Monday, May 29, 2023

[openstack][microstack] installation

Before running the VM, set its network properties

Set Adapter 2 for installation (using Internet connection)
Set Adapter 1 for operation (using Host connection)

Connect to the target system via SSH

SSH -p 2222 xubuntu@localhost


Update the target system

sudo apt-get update && sudo apt-get upgrade -y


Install snap tool

sudo apt install snapd


Install web browser (optional)

sudo apt install midori


Create a new user named stack that OpenStack can be installed on a non-root user with sudo enabled

sudo useradd -s /bin/bash -d /opt/stack -m stack


Enable stack user to have root privileges and run without a password:

echo "stack ALL=(ALL) NOPASSWD: ALL" | sudo tee /etc/sudoers.d/stack

(The system will respond back with the message "stack ALL=(ALL) NOPASSWD: ALL")


Switch user to stack:

sudo su - stack


Disable open-vm-tools.service (if any)

# Check open-vm-tools status 
sudo systemctl status open-vm-tools.service
# Disable open-vm-tools
sudo systemctl disable open-vm-tools.service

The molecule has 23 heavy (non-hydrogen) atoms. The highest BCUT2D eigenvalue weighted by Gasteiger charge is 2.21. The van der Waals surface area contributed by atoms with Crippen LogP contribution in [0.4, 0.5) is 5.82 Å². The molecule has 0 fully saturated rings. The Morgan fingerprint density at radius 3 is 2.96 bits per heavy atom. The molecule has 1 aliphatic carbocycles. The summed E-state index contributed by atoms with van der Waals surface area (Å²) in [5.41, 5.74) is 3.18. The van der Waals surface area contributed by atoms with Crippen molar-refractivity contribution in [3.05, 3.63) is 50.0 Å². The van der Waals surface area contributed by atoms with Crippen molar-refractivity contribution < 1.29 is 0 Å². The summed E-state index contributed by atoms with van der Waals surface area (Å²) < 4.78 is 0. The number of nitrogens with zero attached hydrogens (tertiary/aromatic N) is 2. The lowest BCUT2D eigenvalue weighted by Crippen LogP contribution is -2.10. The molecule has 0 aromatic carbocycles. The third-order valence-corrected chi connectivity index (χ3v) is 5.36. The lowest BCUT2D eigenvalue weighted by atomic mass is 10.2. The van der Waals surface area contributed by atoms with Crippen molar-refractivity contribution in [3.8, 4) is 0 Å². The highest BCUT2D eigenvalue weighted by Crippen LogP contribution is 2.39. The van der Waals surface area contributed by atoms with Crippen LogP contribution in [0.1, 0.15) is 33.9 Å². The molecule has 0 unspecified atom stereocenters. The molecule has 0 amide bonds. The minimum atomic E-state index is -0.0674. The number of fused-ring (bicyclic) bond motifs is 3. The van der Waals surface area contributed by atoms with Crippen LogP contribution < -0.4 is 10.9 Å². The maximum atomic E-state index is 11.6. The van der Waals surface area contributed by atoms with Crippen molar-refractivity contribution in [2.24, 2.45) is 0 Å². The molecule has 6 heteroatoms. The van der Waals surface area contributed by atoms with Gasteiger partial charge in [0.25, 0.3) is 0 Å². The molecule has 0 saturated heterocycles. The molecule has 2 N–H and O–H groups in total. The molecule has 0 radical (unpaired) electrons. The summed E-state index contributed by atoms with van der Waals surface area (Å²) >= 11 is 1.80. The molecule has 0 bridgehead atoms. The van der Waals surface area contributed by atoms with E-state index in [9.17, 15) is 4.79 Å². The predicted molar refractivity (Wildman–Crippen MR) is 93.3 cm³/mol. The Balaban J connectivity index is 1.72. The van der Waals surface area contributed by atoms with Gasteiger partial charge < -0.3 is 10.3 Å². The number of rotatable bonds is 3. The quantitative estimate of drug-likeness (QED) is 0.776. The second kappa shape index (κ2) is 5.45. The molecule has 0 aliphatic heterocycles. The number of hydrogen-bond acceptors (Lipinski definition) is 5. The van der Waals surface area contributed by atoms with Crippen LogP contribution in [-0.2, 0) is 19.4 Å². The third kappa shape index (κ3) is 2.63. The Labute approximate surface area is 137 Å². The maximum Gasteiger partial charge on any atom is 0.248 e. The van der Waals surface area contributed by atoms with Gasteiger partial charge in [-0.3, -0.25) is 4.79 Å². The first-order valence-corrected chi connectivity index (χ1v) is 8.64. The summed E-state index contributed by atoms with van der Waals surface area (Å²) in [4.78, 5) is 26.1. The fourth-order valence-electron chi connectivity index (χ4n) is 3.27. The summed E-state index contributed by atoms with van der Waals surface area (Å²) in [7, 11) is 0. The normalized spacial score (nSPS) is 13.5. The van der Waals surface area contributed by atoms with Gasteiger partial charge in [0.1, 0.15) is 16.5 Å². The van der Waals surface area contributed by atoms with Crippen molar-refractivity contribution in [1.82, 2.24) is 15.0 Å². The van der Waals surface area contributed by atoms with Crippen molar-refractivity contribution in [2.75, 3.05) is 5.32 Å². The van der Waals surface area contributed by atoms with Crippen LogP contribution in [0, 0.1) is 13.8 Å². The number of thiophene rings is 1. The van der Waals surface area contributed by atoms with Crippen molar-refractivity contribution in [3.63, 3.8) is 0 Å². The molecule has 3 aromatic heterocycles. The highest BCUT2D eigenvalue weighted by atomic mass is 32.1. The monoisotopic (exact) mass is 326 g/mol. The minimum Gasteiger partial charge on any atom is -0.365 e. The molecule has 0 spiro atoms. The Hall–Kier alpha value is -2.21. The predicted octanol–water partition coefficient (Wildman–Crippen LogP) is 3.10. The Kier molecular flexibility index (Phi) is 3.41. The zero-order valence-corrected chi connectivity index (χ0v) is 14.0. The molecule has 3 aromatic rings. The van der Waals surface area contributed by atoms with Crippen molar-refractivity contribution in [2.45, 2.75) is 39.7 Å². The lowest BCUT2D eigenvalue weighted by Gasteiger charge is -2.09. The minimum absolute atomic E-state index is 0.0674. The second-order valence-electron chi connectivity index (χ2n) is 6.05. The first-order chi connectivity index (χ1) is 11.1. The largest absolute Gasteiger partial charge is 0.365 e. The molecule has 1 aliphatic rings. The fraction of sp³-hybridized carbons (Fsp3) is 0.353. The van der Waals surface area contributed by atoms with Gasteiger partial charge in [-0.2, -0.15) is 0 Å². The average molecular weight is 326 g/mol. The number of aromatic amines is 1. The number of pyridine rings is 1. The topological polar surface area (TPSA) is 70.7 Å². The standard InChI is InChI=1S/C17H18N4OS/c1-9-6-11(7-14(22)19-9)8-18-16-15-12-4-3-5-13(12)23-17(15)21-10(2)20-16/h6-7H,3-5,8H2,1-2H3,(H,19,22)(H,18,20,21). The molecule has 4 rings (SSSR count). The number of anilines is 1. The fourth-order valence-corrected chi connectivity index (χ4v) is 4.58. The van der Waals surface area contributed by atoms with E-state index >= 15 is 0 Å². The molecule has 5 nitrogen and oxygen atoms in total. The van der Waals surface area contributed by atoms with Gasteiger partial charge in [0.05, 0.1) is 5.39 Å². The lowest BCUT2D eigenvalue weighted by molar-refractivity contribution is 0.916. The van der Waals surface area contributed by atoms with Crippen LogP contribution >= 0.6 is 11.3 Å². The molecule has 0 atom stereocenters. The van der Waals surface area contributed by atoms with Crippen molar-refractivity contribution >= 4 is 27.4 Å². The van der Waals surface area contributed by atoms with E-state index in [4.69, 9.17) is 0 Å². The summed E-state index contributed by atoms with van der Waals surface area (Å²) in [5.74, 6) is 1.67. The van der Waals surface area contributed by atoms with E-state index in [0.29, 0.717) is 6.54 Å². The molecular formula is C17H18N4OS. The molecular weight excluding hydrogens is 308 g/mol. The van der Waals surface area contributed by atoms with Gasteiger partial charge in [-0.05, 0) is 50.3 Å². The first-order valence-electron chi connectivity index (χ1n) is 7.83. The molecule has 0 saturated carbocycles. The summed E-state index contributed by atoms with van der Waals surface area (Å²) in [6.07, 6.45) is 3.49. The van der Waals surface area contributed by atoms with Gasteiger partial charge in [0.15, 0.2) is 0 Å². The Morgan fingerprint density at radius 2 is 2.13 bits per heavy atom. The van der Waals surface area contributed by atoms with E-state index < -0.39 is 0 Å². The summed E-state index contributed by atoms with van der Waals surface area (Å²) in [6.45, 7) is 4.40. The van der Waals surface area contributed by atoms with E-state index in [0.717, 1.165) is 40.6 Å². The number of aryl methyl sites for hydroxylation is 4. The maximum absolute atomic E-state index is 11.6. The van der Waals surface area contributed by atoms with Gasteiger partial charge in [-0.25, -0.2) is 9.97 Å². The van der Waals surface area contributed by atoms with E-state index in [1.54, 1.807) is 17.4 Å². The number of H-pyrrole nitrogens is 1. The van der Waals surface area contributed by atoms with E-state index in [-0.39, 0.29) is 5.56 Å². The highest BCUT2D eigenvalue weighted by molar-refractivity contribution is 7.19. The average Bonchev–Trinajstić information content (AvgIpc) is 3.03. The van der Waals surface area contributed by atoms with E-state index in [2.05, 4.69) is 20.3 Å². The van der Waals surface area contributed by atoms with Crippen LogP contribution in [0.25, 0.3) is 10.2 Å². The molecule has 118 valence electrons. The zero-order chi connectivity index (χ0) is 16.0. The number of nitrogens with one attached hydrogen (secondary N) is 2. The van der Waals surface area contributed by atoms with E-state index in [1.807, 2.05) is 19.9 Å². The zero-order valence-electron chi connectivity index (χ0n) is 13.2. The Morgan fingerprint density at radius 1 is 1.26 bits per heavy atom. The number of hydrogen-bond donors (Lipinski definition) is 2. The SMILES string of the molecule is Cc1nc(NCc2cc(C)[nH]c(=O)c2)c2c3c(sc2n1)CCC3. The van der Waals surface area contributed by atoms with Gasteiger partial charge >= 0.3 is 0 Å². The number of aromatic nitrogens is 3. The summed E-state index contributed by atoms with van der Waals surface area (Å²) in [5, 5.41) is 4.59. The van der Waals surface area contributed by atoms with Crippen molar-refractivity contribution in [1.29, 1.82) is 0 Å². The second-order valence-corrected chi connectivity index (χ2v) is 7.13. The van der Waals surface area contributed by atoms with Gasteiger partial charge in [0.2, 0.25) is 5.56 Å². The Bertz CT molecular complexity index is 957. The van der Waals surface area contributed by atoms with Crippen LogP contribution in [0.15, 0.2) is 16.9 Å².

# Reboot system
sudo reboot now


Recconect via SSH and switch user to stack

SSH -p 2222 xubuntu@localhost
sudo su - stack


Install microstack:

# Install microstack
sudo snap install microstack --beta


2023-06-11T09:15:37+02:00 INFO Waiting for automatic snapd restart...
microstack (beta) ussuri from Canonical✓ installed


Check post-installation

snap list microstack


Name        Version  Rev  Tracking     Publisher   Notes
microstack  ussuri   245  latest/beta  canonical✓  -

(Microstack has been successfully installed)


Initialize Microstack

The initialisation step automatically deploys, configures, and starts OpenStack services. In particular, it will create the database, networks, an image, several flavors, and ICMP/SSH security groups. This can all be done within 10 to 20 minutes depending on your machine.

sudo microstack init --auto --control


stack@xubuntu:~$ sudo microstack init --auto --control
2023-06-11 09:27:02,858 - microstack_init - INFO - Configuring clustering ...
2023-06-11 09:27:03,232 - microstack_init - INFO - Setting up as a control node.
2023-06-11 09:27:08,690 - microstack_init - INFO - Generating TLS Certificate and Key
2023-06-11 09:27:10,143 - microstack_init - INFO - Configuring networking ...
2023-06-11 09:27:20,398 - microstack_init - INFO - Opening horizon dashboard up to *
2023-06-11 09:27:22,145 - microstack_init - INFO - Waiting for RabbitMQ to start ...
Waiting for
2023-06-11 09:27:33,715 - microstack_init - INFO - RabbitMQ started!
2023-06-11 09:27:33,716 - microstack_init - INFO - Configuring RabbitMQ ...
2023-06-11 09:27:36,151 - microstack_init - INFO - RabbitMQ Configured!
2023-06-11 09:27:36,208 - microstack_init - INFO - Waiting for MySQL server to start ...